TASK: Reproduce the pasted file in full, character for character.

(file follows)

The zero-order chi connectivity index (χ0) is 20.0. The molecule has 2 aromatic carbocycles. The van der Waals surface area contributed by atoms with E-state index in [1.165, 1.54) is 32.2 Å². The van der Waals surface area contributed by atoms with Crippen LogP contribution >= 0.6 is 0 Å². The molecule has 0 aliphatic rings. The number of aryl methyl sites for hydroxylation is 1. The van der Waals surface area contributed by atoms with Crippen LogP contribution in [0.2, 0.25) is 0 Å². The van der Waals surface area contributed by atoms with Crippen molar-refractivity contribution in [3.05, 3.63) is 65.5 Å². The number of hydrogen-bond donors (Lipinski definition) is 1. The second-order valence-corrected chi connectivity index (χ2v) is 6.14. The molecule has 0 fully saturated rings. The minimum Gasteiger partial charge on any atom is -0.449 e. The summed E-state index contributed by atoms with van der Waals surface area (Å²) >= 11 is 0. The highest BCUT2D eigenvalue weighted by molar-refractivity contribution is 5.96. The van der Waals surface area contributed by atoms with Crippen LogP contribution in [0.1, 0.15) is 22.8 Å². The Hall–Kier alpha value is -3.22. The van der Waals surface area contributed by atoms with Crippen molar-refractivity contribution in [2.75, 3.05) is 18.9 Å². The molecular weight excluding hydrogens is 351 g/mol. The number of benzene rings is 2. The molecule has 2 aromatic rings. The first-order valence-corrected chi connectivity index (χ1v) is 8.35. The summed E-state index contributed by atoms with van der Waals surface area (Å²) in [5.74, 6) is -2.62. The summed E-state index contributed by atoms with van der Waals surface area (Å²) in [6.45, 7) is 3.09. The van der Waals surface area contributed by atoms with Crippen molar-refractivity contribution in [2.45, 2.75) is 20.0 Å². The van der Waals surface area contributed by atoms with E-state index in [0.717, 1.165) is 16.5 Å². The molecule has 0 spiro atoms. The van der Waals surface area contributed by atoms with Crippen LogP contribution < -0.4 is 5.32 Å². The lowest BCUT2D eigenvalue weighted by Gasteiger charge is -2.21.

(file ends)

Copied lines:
The zero-order chi connectivity index (χ0) is 20.0. The molecule has 2 aromatic carbocycles. The van der Waals surface area contributed by atoms with E-state index in [1.165, 1.54) is 32.2 Å². The van der Waals surface area contributed by atoms with Crippen LogP contribution >= 0.6 is 0 Å². The molecule has 0 aliphatic rings. The number of aryl methyl sites for hydroxylation is 1. The van der Waals surface area contributed by atoms with Crippen LogP contribution in [0.2, 0.25) is 0 Å². The van der Waals surface area contributed by atoms with Crippen molar-refractivity contribution in [3.05, 3.63) is 65.5 Å². The number of hydrogen-bond donors (Lipinski definition) is 1. The second-order valence-corrected chi connectivity index (χ2v) is 6.14. The molecule has 0 fully saturated rings. The minimum Gasteiger partial charge on any atom is -0.449 e. The summed E-state index contributed by atoms with van der Waals surface area (Å²) >= 11 is 0. The highest BCUT2D eigenvalue weighted by molar-refractivity contribution is 5.96. The van der Waals surface area contributed by atoms with Crippen LogP contribution in [0.1, 0.15) is 22.8 Å². The Hall–Kier alpha value is -3.22. The van der Waals surface area contributed by atoms with Crippen molar-refractivity contribution in [2.75, 3.05) is 18.9 Å². The molecular weight excluding hydrogens is 351 g/mol. The number of benzene rings is 2. The molecule has 2 aromatic rings. The first-order valence-corrected chi connectivity index (χ1v) is 8.35. The summed E-state index contributed by atoms with van der Waals surface area (Å²) in [5.74, 6) is -2.62. The summed E-state index contributed by atoms with van der Waals surface area (Å²) in [6.45, 7) is 3.09. The van der Waals surface area contributed by atoms with Crippen molar-refractivity contribution in [2.45, 2.75) is 20.0 Å². The van der Waals surface area contributed by atoms with E-state index in [0.717, 1.165) is 16.5 Å². The molecule has 0 spiro atoms. The van der Waals surface area contributed by atoms with Crippen LogP contribution < -0.4 is 5.32 Å². The lowest BCUT2D eigenvalue weighted by Gasteiger charge is -2.21.